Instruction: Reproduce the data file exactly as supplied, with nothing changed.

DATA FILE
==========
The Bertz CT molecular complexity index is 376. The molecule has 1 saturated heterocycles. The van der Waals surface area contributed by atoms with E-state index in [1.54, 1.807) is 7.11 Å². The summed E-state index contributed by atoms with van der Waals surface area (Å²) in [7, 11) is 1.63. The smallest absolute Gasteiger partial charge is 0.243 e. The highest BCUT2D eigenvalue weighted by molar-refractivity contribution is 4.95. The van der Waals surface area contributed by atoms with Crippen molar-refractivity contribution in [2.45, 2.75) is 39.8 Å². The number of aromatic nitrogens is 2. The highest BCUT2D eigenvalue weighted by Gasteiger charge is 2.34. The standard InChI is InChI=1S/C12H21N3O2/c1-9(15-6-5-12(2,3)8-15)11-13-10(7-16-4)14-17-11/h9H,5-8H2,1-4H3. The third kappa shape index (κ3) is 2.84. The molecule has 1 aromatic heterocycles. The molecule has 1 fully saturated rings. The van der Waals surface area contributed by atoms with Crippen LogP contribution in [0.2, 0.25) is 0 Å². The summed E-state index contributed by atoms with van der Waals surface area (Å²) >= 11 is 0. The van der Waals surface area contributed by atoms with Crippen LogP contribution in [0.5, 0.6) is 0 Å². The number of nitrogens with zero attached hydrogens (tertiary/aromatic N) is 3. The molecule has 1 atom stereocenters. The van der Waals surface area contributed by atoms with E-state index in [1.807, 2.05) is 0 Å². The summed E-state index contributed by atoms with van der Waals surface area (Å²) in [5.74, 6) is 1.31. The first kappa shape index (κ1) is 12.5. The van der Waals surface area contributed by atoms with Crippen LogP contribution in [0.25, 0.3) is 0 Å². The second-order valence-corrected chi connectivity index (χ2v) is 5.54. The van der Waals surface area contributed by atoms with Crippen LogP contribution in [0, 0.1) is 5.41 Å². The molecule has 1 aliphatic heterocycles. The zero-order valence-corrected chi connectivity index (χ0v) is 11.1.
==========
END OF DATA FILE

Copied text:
The Bertz CT molecular complexity index is 376. The molecule has 1 saturated heterocycles. The van der Waals surface area contributed by atoms with E-state index in [1.54, 1.807) is 7.11 Å². The summed E-state index contributed by atoms with van der Waals surface area (Å²) in [7, 11) is 1.63. The smallest absolute Gasteiger partial charge is 0.243 e. The highest BCUT2D eigenvalue weighted by molar-refractivity contribution is 4.95. The van der Waals surface area contributed by atoms with Crippen molar-refractivity contribution in [2.45, 2.75) is 39.8 Å². The number of aromatic nitrogens is 2. The highest BCUT2D eigenvalue weighted by Gasteiger charge is 2.34. The standard InChI is InChI=1S/C12H21N3O2/c1-9(15-6-5-12(2,3)8-15)11-13-10(7-16-4)14-17-11/h9H,5-8H2,1-4H3. The third kappa shape index (κ3) is 2.84. The molecule has 1 aromatic heterocycles. The molecule has 1 fully saturated rings. The van der Waals surface area contributed by atoms with Crippen LogP contribution in [0.2, 0.25) is 0 Å². The summed E-state index contributed by atoms with van der Waals surface area (Å²) >= 11 is 0. The van der Waals surface area contributed by atoms with Crippen LogP contribution in [0.5, 0.6) is 0 Å². The number of nitrogens with zero attached hydrogens (tertiary/aromatic N) is 3. The molecule has 1 atom stereocenters. The van der Waals surface area contributed by atoms with E-state index in [1.807, 2.05) is 0 Å². The summed E-state index contributed by atoms with van der Waals surface area (Å²) in [5.74, 6) is 1.31. The first kappa shape index (κ1) is 12.5. The van der Waals surface area contributed by atoms with Crippen LogP contribution in [0.25, 0.3) is 0 Å². The second-order valence-corrected chi connectivity index (χ2v) is 5.54. The van der Waals surface area contributed by atoms with Crippen LogP contribution in [0, 0.1) is 5.41 Å². The molecule has 1 aliphatic heterocycles. The zero-order valence-corrected chi connectivity index (χ0v) is 11.1.